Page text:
Each time we come back, especially when the flowers are in bloom and the leaves are on the trees and we drive along the rolling hills and the Pocono Mountains to the north of Easton, I marvel at how beautiful it is. For all the things that Chicago offers, its flatlands cannot compete with that!
The first thing my husband and I did this trip was to go to the State Theater as guests of a relative who is a major benefactor of the theater. The State Theater has been in continuous operation since 1926. It includes a 1500 seat performance hall, a ballroom and a art gallery. In the 1960’s and ’70’s it fell into disrepair and was gradually being dismantled. Those of us who were active in the community thought that allowing this iconic building to be destroyed was a travesty. To prevent its destruction, my husband and I joined the “Save the State” group in 1981 when we still lived in the area. Eventually that group morphed into the Friends of the State who continued on to eventually save the building and restore it to its current grandeur. This beautiful edifice originally served as a vaudeville theater and we knew it as children as a movie theater. Incredibly, last Friday was the first time we have been inside the theater in 30 years! It is magnificently restored and now draws huge audiences and first rate performers such as Tony Bennett, Olivia Newton-John, Johnny Mathis, Brian Wilson and Patti Lupone. It is one of only 100 theaters of its era in the United States to have been restored.
A huge event in our home town is the Easton-Phillipsburg high school football game which is always played on Thanksgiving morning. And by “always” I mean it has been played since 1906, so this year was the 110th playing between this iconic rivalry. My husband, son and grandson went to the game, and my 8-year-old grandson, Luke, was thrilled! It was not so much the rivalry he was excited about since it really has no meaning to him at this point but just going to see his first football game “in person” since the sport is one of his loves right now. And then in the program they had pictures of Easton High School football Hall of Famers and one of my uncles, Salvatore or “Salvy” as we called him, was shown! It was lovely.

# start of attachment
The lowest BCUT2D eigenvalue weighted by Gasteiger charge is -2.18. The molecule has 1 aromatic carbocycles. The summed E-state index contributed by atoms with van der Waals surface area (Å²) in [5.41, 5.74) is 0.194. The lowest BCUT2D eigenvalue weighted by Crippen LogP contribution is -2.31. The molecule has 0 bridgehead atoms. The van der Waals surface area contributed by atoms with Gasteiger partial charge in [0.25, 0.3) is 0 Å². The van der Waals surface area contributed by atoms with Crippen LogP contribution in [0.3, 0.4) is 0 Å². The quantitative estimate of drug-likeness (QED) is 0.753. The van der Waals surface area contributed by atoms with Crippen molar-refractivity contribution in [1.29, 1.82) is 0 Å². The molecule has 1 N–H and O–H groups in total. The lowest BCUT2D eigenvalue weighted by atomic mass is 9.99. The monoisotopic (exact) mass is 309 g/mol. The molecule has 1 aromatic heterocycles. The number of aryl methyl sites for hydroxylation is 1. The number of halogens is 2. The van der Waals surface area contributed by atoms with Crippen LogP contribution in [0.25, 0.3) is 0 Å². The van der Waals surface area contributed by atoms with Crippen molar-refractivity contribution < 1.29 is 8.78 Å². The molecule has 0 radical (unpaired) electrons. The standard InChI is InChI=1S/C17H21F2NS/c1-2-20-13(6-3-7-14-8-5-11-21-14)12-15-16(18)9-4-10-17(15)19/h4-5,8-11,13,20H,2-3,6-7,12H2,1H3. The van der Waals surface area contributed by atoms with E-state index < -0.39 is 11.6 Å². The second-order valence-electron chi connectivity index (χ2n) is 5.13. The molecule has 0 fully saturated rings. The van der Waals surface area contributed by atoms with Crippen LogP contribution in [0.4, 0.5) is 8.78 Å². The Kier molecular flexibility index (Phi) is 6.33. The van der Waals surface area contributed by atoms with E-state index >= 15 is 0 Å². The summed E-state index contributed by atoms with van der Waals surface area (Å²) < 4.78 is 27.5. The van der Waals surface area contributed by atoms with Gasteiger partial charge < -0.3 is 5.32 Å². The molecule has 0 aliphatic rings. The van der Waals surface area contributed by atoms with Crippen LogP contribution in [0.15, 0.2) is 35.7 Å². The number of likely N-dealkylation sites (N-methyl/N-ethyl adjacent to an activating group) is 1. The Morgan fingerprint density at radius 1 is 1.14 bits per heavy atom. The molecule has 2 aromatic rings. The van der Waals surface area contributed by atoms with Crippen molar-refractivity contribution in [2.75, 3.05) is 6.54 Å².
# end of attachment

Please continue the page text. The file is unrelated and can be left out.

As with many Eastern towns, our town has a central town square. Some towns refer to the square as a “rotary.” In our town, ironically, the square is called “The Circle.” In the middle of the Circle, for most of the year, there stands a civil war monument, a 75 foot obelisk topped by a bronze “bugler.” But for holiday season, Easton erects a 106 foot candle over the war monument (sometimes not without some controversy) and has done so since 1951. It is said to be the largest non-wax holiday candle in the country. And every year, on a crisp night immediately after Thanksgiving, the candle is lit throughout the holidays and is then disassembled in early February. For the second time in their lives, my grandchildren were at the candle lighting ceremony this past Saturday. It’s important to us that we share pieces of the life we had here with our next generation.
And those crayons that were once made at Binney and Smith in Easton (maybe still are but I think the company is now called Crayola, Inc.) are the focus of a fantastic children’s museum in the revitalized downtown that our grandchildren love to visit each time they come here, and this trip was no exception. It just thrills us that they will know some of the history of our town, even though right now they are only excited that they can go and “make” crayons, make sculptures in Modeling Madness and, of course, visit the gift shop!
I also loved the fact that during this visit our son seemed to really appreciate the various things abut this area that we love. And the Easton Are High School class of 1986 happened to be having its 30th reunion this weekend. These would have been the friends our son would have graduated with had he not moved to Illinois. He has been in touch with a few friends from the class and stopped into their reunion and had a great time with old friends, just like we did with our friends!
Such a lovely way to kick off the coming season. See you next time……